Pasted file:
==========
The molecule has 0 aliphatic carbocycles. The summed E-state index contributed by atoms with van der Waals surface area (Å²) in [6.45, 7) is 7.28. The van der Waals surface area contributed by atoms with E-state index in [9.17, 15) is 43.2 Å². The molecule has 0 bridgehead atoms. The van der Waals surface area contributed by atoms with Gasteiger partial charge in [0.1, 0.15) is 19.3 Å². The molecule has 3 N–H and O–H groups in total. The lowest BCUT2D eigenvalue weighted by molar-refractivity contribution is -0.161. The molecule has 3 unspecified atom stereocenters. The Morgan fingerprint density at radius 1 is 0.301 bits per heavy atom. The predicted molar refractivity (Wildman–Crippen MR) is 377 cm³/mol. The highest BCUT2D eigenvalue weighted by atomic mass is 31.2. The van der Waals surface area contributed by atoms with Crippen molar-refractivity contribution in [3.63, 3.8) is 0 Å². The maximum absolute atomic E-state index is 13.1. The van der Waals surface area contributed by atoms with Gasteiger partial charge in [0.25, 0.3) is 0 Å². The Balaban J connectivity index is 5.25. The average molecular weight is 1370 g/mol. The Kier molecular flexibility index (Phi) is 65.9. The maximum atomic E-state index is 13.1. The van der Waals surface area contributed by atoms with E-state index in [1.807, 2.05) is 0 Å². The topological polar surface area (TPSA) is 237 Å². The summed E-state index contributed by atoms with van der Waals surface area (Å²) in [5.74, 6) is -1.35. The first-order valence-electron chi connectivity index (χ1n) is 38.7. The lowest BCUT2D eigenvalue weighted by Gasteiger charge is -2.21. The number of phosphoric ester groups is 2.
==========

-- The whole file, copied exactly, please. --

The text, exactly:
The molecule has 0 aliphatic carbocycles. The summed E-state index contributed by atoms with van der Waals surface area (Å²) in [6.45, 7) is 7.28. The van der Waals surface area contributed by atoms with E-state index in [9.17, 15) is 43.2 Å². The molecule has 0 bridgehead atoms. The van der Waals surface area contributed by atoms with Gasteiger partial charge in [0.1, 0.15) is 19.3 Å². The molecule has 3 N–H and O–H groups in total. The lowest BCUT2D eigenvalue weighted by molar-refractivity contribution is -0.161. The molecule has 3 unspecified atom stereocenters. The Morgan fingerprint density at radius 1 is 0.301 bits per heavy atom. The predicted molar refractivity (Wildman–Crippen MR) is 377 cm³/mol. The highest BCUT2D eigenvalue weighted by atomic mass is 31.2. The van der Waals surface area contributed by atoms with Crippen molar-refractivity contribution in [3.63, 3.8) is 0 Å². The maximum absolute atomic E-state index is 13.1. The van der Waals surface area contributed by atoms with Gasteiger partial charge in [0.25, 0.3) is 0 Å². The Balaban J connectivity index is 5.25. The average molecular weight is 1370 g/mol. The Kier molecular flexibility index (Phi) is 65.9. The maximum atomic E-state index is 13.1. The van der Waals surface area contributed by atoms with E-state index in [1.807, 2.05) is 0 Å². The topological polar surface area (TPSA) is 237 Å². The summed E-state index contributed by atoms with van der Waals surface area (Å²) in [5.74, 6) is -1.35. The first-order valence-electron chi connectivity index (χ1n) is 38.7. The lowest BCUT2D eigenvalue weighted by Gasteiger charge is -2.21. The number of phosphoric ester groups is 2.